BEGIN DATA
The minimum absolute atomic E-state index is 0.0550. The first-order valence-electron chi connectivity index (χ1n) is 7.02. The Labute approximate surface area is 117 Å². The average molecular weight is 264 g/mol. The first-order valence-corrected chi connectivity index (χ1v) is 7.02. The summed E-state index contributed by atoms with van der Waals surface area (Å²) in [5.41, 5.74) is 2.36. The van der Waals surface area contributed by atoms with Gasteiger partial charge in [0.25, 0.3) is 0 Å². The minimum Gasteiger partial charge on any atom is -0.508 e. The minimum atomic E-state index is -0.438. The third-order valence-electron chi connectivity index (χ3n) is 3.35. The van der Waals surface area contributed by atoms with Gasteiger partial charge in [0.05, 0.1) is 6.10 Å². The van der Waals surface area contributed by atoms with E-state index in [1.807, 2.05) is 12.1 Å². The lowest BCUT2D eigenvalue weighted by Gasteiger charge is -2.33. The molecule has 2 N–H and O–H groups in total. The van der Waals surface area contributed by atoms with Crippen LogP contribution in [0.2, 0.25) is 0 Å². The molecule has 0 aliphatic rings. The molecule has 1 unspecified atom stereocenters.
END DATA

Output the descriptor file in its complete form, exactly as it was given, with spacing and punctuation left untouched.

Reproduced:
The minimum absolute atomic E-state index is 0.0550. The first-order valence-electron chi connectivity index (χ1n) is 7.02. The Labute approximate surface area is 117 Å². The average molecular weight is 264 g/mol. The first-order valence-corrected chi connectivity index (χ1v) is 7.02. The summed E-state index contributed by atoms with van der Waals surface area (Å²) in [5.41, 5.74) is 2.36. The van der Waals surface area contributed by atoms with Gasteiger partial charge in [0.25, 0.3) is 0 Å². The minimum Gasteiger partial charge on any atom is -0.508 e. The minimum atomic E-state index is -0.438. The third-order valence-electron chi connectivity index (χ3n) is 3.35. The van der Waals surface area contributed by atoms with Gasteiger partial charge in [0.05, 0.1) is 6.10 Å². The van der Waals surface area contributed by atoms with E-state index in [1.807, 2.05) is 12.1 Å². The lowest BCUT2D eigenvalue weighted by Gasteiger charge is -2.33. The molecule has 2 N–H and O–H groups in total. The van der Waals surface area contributed by atoms with Crippen LogP contribution in [0.2, 0.25) is 0 Å². The molecule has 0 aliphatic rings. The molecule has 1 unspecified atom stereocenters.